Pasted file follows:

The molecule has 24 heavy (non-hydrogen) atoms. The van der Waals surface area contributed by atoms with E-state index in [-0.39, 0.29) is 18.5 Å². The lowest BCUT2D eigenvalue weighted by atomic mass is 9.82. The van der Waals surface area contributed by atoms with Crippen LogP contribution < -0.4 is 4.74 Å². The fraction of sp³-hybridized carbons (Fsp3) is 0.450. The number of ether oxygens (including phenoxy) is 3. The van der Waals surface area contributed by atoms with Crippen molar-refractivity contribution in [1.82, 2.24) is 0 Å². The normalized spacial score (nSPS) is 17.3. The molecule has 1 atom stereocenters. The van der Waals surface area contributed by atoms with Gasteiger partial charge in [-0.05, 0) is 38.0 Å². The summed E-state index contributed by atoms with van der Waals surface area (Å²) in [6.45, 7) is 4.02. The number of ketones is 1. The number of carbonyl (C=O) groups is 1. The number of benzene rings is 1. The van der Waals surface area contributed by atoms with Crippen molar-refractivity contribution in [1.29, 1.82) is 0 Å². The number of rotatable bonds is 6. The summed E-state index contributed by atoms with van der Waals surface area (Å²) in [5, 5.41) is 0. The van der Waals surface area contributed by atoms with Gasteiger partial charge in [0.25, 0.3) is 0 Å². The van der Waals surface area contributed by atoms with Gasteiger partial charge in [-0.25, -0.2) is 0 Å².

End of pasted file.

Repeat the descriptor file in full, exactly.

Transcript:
The molecule has 24 heavy (non-hydrogen) atoms. The van der Waals surface area contributed by atoms with E-state index in [-0.39, 0.29) is 18.5 Å². The lowest BCUT2D eigenvalue weighted by atomic mass is 9.82. The van der Waals surface area contributed by atoms with Crippen LogP contribution < -0.4 is 4.74 Å². The fraction of sp³-hybridized carbons (Fsp3) is 0.450. The number of ether oxygens (including phenoxy) is 3. The van der Waals surface area contributed by atoms with Crippen molar-refractivity contribution in [1.82, 2.24) is 0 Å². The normalized spacial score (nSPS) is 17.3. The molecule has 1 atom stereocenters. The van der Waals surface area contributed by atoms with Gasteiger partial charge in [-0.05, 0) is 38.0 Å². The summed E-state index contributed by atoms with van der Waals surface area (Å²) in [6.45, 7) is 4.02. The number of ketones is 1. The number of carbonyl (C=O) groups is 1. The number of benzene rings is 1. The van der Waals surface area contributed by atoms with Crippen molar-refractivity contribution in [1.29, 1.82) is 0 Å². The number of rotatable bonds is 6. The summed E-state index contributed by atoms with van der Waals surface area (Å²) in [5, 5.41) is 0. The van der Waals surface area contributed by atoms with Gasteiger partial charge in [0.25, 0.3) is 0 Å². The van der Waals surface area contributed by atoms with Gasteiger partial charge in [-0.25, -0.2) is 0 Å².